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Canada Winnipeg police told to stress protection of indigenous women

Aboriginal people gather around the monument to missing or murdered women and girls in Winnipeg in August.

Lyle Stafford/The Globe and Mail

The Winnipeg police board voted unanimously to make the protection of indigenous women and girls a priority for the city's police force, a powerful signal of the change in the public's awareness and concern about the issue, according to one board member.

The board, which met Friday, also asked the city's police chief, Devon Clunis, to provide an update on the investigations into missing and murdered indigenous women in the city at its next meeting and thereafter provide quarterly updates on his efforts to better protect indigenous women.

Leslie Spillett, a police board member and a long-time advocate on the issue of missing and murdered women, said the motion was adopted in a spirit of partnership with the police service and welcomed by the police chief.

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The protection of women and girls has always been a priority, she said, but this makes the policy direction clear and emphasizes the board's support for deploying resources to tackle the issue.

"You can feel that the culture of indifference that we always talked about is really shifting," Ms. Spillett said. "It's hard to pinpoint when [it turned], but for sure around Tina Fontaine, when she was found in the river, I think a lot of people started asking 'What's going on here?' And more recently the assault of the other young woman, Rinelle Harper. So a shift has taken place."

Ms. Fontaine, a 15-year-old girl, was found dead in Winnipeg's Red River in August, her body stuffed in a bag. It was a crime that shocked the community and led to an outpouring of public sympathy.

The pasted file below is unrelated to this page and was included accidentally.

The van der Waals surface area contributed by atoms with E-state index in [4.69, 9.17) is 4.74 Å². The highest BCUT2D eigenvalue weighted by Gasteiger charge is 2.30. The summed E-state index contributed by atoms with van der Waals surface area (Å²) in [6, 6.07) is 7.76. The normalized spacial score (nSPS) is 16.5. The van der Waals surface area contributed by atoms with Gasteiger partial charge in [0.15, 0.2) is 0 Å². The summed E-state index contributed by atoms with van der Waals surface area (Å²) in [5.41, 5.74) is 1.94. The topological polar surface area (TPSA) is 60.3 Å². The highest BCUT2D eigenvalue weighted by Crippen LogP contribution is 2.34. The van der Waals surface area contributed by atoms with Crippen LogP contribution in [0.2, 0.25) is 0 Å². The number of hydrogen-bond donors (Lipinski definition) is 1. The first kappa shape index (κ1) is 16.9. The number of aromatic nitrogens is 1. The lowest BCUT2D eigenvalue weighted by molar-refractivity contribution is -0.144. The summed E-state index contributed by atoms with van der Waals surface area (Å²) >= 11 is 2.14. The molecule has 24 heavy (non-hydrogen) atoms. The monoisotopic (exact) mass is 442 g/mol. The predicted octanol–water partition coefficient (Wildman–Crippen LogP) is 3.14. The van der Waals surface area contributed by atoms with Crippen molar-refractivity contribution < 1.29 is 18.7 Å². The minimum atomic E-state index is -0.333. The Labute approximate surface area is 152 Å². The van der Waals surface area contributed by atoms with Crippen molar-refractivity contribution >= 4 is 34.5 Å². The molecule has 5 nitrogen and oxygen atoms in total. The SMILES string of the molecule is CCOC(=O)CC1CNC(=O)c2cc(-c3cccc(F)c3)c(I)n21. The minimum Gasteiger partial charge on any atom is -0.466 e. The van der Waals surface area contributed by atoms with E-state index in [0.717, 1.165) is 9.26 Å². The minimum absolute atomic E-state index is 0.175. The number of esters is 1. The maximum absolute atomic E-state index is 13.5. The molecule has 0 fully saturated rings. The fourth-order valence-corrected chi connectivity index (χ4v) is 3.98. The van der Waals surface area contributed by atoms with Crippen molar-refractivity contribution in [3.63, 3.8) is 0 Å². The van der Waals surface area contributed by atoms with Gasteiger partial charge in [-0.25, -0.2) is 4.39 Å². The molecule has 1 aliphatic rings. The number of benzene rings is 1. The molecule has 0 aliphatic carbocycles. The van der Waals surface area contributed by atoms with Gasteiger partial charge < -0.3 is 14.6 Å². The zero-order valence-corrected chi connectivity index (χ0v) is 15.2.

Last month, in an another attack, Ms. Harper, at age 16, was assaulted and left for dead on a riverbank but was rescued.

The motion gives the police a mandate, Ms. Spillett said, that the better protection of indigenous women and girls should be a key component of the police's new strategic plan.

It also calls for a strengthening of the police counter-exploitation unit, for the creation of an indigenous advisory council on policing and for officers to receive more training in cultural sensitivity.

"It sends a message to our community, to Manitobans and maybe even beyond Manitoba, that the lives of indigenous women and girls matter," Ms. Spillett said.

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"I've heard so often from families that it's like our children don't matter. This indicates that we do matter. I think we all walk taller today as a result."

Scott Gillingham, a Winnipeg city councillor who chairs the police board, said it's an important motion that reflects what the board has heard from the community, that the protection of indigenous women and girls needs to be emphasized.

"The chief encouraged the board to take the lead on this," Mr. Gillingham said. "This is about the board doing what it can to make sure there are initiatives in place to address the safety of indigenous women and girls."

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